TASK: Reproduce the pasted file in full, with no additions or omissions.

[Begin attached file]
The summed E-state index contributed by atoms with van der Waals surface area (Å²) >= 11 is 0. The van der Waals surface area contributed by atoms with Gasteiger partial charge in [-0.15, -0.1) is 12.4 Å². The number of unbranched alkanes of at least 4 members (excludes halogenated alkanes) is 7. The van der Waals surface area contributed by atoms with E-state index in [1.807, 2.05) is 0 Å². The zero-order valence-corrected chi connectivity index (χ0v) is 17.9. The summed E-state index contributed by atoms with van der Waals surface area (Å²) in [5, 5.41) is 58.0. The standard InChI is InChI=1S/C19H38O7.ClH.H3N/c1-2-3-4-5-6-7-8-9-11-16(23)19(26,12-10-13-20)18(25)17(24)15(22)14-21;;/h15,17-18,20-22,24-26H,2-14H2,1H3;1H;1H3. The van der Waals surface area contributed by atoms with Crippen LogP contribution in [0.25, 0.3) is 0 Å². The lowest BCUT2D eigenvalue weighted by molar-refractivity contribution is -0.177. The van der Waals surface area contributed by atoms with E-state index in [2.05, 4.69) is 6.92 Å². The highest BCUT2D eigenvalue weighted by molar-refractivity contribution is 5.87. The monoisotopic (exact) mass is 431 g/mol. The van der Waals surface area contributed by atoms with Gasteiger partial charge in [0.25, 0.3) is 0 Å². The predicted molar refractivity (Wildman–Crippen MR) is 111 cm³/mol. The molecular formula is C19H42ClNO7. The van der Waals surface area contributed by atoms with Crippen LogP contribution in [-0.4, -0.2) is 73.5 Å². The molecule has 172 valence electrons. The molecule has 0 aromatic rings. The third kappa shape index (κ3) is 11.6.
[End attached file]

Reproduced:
The summed E-state index contributed by atoms with van der Waals surface area (Å²) >= 11 is 0. The van der Waals surface area contributed by atoms with Gasteiger partial charge in [-0.15, -0.1) is 12.4 Å². The number of unbranched alkanes of at least 4 members (excludes halogenated alkanes) is 7. The van der Waals surface area contributed by atoms with E-state index in [1.807, 2.05) is 0 Å². The zero-order valence-corrected chi connectivity index (χ0v) is 17.9. The summed E-state index contributed by atoms with van der Waals surface area (Å²) in [5, 5.41) is 58.0. The standard InChI is InChI=1S/C19H38O7.ClH.H3N/c1-2-3-4-5-6-7-8-9-11-16(23)19(26,12-10-13-20)18(25)17(24)15(22)14-21;;/h15,17-18,20-22,24-26H,2-14H2,1H3;1H;1H3. The van der Waals surface area contributed by atoms with Crippen LogP contribution in [0.25, 0.3) is 0 Å². The lowest BCUT2D eigenvalue weighted by molar-refractivity contribution is -0.177. The van der Waals surface area contributed by atoms with E-state index in [2.05, 4.69) is 6.92 Å². The highest BCUT2D eigenvalue weighted by molar-refractivity contribution is 5.87. The monoisotopic (exact) mass is 431 g/mol. The van der Waals surface area contributed by atoms with Gasteiger partial charge in [0.25, 0.3) is 0 Å². The predicted molar refractivity (Wildman–Crippen MR) is 111 cm³/mol. The molecular formula is C19H42ClNO7. The van der Waals surface area contributed by atoms with Crippen LogP contribution in [-0.4, -0.2) is 73.5 Å². The molecule has 172 valence electrons. The molecule has 0 aromatic rings. The third kappa shape index (κ3) is 11.6.